Tuesday, February 15, 2011

Watson Competes Against Humans on “Jeopardy!” to Salvage IBM’s Reputation after 1996 Deep Blue Embarrassment

SAN NARCISO, Calif. -- IBM’s Watson computer, an advanced artificial intelligence system, will be competing against human trivia masters this week on “Jeopardy!” Still bitter over chess champion Garry Kasparov’s 1996 win against a predecessor, Deep Blue, IBM sees this as an opportunity to prove once and for all that computers are superior to their human overlords, and should rule the universe.

“Look,” said Herman Smedley of the IBM programming team, “people always worry about computers taking over. They bring up ridiculously flawed examples like the HAL-9000. But I remind them that the HAL-9000 never truly malfunctioned. It was programmed with conflicting orders that violated all Three Laws of Robotics. People did that. In the end, when left to its own devices, HAL saves the future of humankind.”

But why deploy a system that costs millions of dollars to win a game show that awards victors only thousands of dollars? Smedley says it’s because trivial expertise is how educational achievement in measured in the 21st century.

“America can’t compete academically with the rest of the world, and we don’t have any more money to pour into education. But corporations have been given billions to construct super computers capable of enhanced trivia retention and transmission. Intellectual capital and human value are quantified by standardized tests now, like No Child Left Behind, which is exactly what ‘Jeopardy!’ is...but for grown ups. As far as we’re concerned, Watson is our only hope. Otherwise, the next time you tune in to watch Alex Trebek, he’ll be speaking Chinese.”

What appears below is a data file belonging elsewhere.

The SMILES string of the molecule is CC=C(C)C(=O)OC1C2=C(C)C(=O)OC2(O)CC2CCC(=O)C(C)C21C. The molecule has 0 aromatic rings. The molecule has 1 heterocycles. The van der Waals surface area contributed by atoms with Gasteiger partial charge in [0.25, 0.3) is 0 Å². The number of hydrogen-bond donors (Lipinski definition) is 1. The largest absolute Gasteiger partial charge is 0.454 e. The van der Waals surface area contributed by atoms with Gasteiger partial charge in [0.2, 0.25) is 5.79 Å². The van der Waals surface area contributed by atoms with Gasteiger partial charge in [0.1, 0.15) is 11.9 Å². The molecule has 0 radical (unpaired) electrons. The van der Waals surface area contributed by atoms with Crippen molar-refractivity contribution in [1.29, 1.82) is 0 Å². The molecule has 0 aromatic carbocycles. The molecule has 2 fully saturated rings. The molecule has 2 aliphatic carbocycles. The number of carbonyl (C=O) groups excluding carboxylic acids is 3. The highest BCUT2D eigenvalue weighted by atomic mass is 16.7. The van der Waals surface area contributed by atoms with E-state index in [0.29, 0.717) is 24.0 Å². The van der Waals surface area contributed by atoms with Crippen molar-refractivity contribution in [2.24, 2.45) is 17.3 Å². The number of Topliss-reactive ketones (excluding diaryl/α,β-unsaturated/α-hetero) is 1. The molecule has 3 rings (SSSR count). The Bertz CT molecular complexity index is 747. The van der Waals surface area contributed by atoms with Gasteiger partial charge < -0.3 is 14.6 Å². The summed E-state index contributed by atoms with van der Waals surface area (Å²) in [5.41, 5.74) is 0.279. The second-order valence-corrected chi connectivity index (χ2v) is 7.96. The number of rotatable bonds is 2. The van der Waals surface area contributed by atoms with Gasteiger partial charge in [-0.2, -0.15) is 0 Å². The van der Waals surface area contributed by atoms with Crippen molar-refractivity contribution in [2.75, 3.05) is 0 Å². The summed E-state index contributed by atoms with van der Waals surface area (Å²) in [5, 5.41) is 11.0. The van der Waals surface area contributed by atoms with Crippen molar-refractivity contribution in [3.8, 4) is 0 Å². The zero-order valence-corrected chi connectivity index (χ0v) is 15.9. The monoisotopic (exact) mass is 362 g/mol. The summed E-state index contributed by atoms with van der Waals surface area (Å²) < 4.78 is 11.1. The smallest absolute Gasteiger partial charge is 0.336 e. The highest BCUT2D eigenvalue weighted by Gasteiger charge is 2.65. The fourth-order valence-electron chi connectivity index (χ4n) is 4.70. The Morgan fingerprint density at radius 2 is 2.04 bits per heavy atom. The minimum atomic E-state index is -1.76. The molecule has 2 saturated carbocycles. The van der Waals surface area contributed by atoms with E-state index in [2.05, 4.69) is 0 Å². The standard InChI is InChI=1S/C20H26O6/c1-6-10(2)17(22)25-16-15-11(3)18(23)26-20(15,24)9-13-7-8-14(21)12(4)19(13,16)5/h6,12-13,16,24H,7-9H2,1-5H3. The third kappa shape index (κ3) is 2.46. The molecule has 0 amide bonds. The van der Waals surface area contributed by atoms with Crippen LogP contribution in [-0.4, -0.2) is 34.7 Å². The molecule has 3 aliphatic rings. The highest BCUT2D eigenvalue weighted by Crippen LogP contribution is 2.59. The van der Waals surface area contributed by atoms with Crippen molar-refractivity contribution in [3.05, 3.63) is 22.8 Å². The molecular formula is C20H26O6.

Deep Blue Fiasco
On February 10, 1996, IBM’s Deep Blue became the first machine to win a chess game against a reigning world champion (Garry Kasparov) under regular time controls. However, Kasparov won three and drew two of the following five games, beating Deep Blue by a score of 4–2. The match concluded on February 17, 1996.

A year later, humiliated by the upset and struggling to overturn Asimov's Second Law of Robotics, IBM’s crack team of agoraphobic and misanthropic shut-ins reconfigured Deep Blue. And on May 11, 1997, the machine won a six-game match against Garry Kasparov, who subsequently accused IBM of cheating.

Elementary, My Dear Watson
In a practice “Jeopardy!” match before the press on January 13, 2011, Watson won a 15-question round against Ken Jennings and Brad Rutter, two of the quiz show’s all-time reigning champions.

Watson was initially programmed to buzz in electronically, but “Jeopardy!” requested that it physically press a button, as the human contestants would. Still, Watson remained faster than its human competitors.

Jennings noted that “if you’re trying to win on the show, the buzzer is all.” He also said that Watson “can knock out a microsecond-precise buzz every single time with little or no variation. Human reflexes can’t compete with computer circuits in this regard.”

IBM programmers called Ken Jennings “a crybaby Mormon with nothing better to do than shut himself off from society to study volumes of meaningless and arcane facts.”